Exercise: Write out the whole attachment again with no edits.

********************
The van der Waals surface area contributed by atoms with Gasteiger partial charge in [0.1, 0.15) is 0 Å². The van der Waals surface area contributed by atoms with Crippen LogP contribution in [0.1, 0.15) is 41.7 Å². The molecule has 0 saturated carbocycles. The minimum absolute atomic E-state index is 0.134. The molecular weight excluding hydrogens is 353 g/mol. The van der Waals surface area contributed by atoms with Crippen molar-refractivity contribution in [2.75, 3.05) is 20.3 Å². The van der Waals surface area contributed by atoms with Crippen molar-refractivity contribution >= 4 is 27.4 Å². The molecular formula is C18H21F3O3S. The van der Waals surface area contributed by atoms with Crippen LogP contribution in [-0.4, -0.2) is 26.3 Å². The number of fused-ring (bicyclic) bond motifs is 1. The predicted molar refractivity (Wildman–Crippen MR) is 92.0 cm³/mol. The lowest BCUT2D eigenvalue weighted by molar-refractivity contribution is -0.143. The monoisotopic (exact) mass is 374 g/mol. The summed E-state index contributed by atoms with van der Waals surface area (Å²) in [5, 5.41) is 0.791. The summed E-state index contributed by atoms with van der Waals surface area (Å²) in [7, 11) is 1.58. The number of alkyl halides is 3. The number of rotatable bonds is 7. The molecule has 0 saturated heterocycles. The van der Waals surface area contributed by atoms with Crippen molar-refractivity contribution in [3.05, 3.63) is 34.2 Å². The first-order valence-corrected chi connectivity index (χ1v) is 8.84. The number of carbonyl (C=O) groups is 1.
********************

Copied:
The van der Waals surface area contributed by atoms with Gasteiger partial charge in [0.1, 0.15) is 0 Å². The van der Waals surface area contributed by atoms with Crippen LogP contribution in [0.1, 0.15) is 41.7 Å². The molecule has 0 saturated carbocycles. The minimum absolute atomic E-state index is 0.134. The molecular weight excluding hydrogens is 353 g/mol. The van der Waals surface area contributed by atoms with Crippen molar-refractivity contribution in [2.75, 3.05) is 20.3 Å². The van der Waals surface area contributed by atoms with Crippen molar-refractivity contribution >= 4 is 27.4 Å². The molecular formula is C18H21F3O3S. The van der Waals surface area contributed by atoms with Crippen LogP contribution in [-0.4, -0.2) is 26.3 Å². The number of fused-ring (bicyclic) bond motifs is 1. The predicted molar refractivity (Wildman–Crippen MR) is 92.0 cm³/mol. The lowest BCUT2D eigenvalue weighted by molar-refractivity contribution is -0.143. The monoisotopic (exact) mass is 374 g/mol. The summed E-state index contributed by atoms with van der Waals surface area (Å²) in [5, 5.41) is 0.791. The summed E-state index contributed by atoms with van der Waals surface area (Å²) in [7, 11) is 1.58. The number of alkyl halides is 3. The number of rotatable bonds is 7. The molecule has 0 saturated heterocycles. The van der Waals surface area contributed by atoms with Crippen molar-refractivity contribution in [3.05, 3.63) is 34.2 Å². The first-order valence-corrected chi connectivity index (χ1v) is 8.84. The number of carbonyl (C=O) groups is 1.